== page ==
After months of bargaining, the union committee negotiating a new labor contract for campus clerical and maintenance employees decided Wednesday to accept the University’s most recent wage offer and recommend it for ratification to voting members.
The proposed contract is a slight improvement over the offer that campus members of Teamsters Local 743 overwhelmingly rejected last month, but it still falls short of the four-percent annual increase demands that had previously served as the union’s rallying cry.
Under the proposed contract, clerical workers will receive a three-percent wage increase retroactive to March—when their current contract expired—followed by two two-percent increases in 2008 and a 3.5-percent increase in 2009. Clerical workers will also receive a $175 bonus this December. The offer amounts to a 10.5-percent increase over three years compared to the 10-percent offer rejected on September 24.
The proposed contract for service and maintenance workers will provide a $.45 increase the first year and a $.40 increase each of the next two years. The contract also provides for upgrades in the position of lead service and maintenance workers. They will not, however, receive the December bonus.
Union and committee representatives are distributing information about the contract to all voting members on campus. The ratification vote is scheduled for Tuesday in Crerar Library.
Sources would not confirm the final tally, but the majority of the nine-member committee representing the union in the negotiations voted to adopt and recommend the offer after it became clear that the University was not willing to offer further increases, said Evelyn Steward, a committee member and employee of the School of Social Services Administration.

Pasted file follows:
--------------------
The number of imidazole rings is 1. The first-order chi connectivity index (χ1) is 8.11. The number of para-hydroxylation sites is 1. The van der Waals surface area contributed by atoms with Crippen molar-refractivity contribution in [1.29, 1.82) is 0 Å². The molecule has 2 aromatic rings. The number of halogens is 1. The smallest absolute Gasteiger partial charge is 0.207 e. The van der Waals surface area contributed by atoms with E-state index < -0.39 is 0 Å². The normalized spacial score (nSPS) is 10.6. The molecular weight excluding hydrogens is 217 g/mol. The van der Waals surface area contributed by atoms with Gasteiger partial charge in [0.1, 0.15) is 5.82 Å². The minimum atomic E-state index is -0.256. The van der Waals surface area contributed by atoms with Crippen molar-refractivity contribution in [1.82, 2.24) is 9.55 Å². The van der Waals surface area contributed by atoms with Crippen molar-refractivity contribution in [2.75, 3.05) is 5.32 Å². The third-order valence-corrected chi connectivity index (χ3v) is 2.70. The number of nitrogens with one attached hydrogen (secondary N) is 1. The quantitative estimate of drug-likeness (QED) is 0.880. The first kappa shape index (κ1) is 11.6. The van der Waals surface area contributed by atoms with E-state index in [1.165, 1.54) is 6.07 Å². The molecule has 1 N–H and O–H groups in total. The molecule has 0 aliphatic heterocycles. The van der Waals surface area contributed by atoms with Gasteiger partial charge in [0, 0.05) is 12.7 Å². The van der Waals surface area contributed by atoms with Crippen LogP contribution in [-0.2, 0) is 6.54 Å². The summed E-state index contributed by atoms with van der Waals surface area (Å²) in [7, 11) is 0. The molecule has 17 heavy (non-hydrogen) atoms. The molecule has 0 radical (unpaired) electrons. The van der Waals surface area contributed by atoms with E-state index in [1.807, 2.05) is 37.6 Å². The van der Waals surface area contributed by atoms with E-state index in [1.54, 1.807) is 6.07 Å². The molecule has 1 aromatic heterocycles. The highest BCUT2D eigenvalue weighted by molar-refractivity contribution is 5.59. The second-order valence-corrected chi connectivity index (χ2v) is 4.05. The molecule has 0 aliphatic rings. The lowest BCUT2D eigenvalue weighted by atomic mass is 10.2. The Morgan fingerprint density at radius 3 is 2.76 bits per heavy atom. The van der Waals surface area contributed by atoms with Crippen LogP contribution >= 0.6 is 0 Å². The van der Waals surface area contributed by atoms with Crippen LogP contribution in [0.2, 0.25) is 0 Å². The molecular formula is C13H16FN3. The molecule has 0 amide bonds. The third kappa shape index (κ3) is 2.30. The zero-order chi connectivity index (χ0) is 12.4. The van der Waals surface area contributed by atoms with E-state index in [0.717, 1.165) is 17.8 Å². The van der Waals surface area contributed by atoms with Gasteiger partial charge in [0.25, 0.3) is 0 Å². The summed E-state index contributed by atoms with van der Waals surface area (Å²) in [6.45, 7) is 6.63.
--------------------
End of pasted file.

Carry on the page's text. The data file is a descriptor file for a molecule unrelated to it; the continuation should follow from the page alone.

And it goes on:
“It was just frustrating. We don’t want these members to get less than what they were asking for,” Steward said. But, she added, most of the committee members agreed that further improvements to the offer were unlikely.
“We felt there was nothing more to do. We felt it was a dead end,” she said. According to Steward, the consensus among most of the members was, “We’re not gonna get past this. They’re gonna keep coming back with this [offer].”
Gary Mamlin, a committee member and Regenstein Library employee, voted against adopting the contract.
“I voted not to accept the offer because the members had overwhelmingly indicated that they wanted four percent a year,” Mamlin said. “I feel confident that the University was capable of paying more.”
Mamlin said he is letting union members know that he is opposing the offer’s ratification.
Among his qualms over the committee’s decision to adopt the contract, he said, was the exclusion of the union’s service and maintenance workers from the bonus that clerical workers will receive this year.
“I do not know why the University would not include the service and maintenance people in the $175 bonus payments nor why the committee agreed to that…. My view is that as a matter of principle, in recognition of the fact that all of the workers here deserve equal respect, they should have been included,” Mamlin said in an e-mail.
According to Gwynne Dilday, associate vice president of University human resources management, the negotiations for the service and maintenance workers had concluded before the bonus was offered as part of the clerical workers’ contract.
She hopes that the union members will vote to ratify it next week.
“I feel that it is a fair contract. It seems to me that pretty much all of the committee was in support of it,” she said.
If the contract is rejected Tuesday, negotiations would resume, Dilday said.
Last month, union members voted 533–47 to reject the final offer that University lawyers presented following months of negotiations. Given only two days to decide on the offer, many members were disheartened by what they viewed as an act of bad faith by administrators. The rejection was the first in the union’s three-decade history on campus.
The potential ratification of the contract next week also throws into doubt plans for a student protest in support of workers scheduled for Wednesday.
Alex Moore, co-chair of Students Organizing United with Labor (SOUL), the group planning the event, said that if the contract is approved Tuesday, “presumably, there wouldn’t be anything to protest.”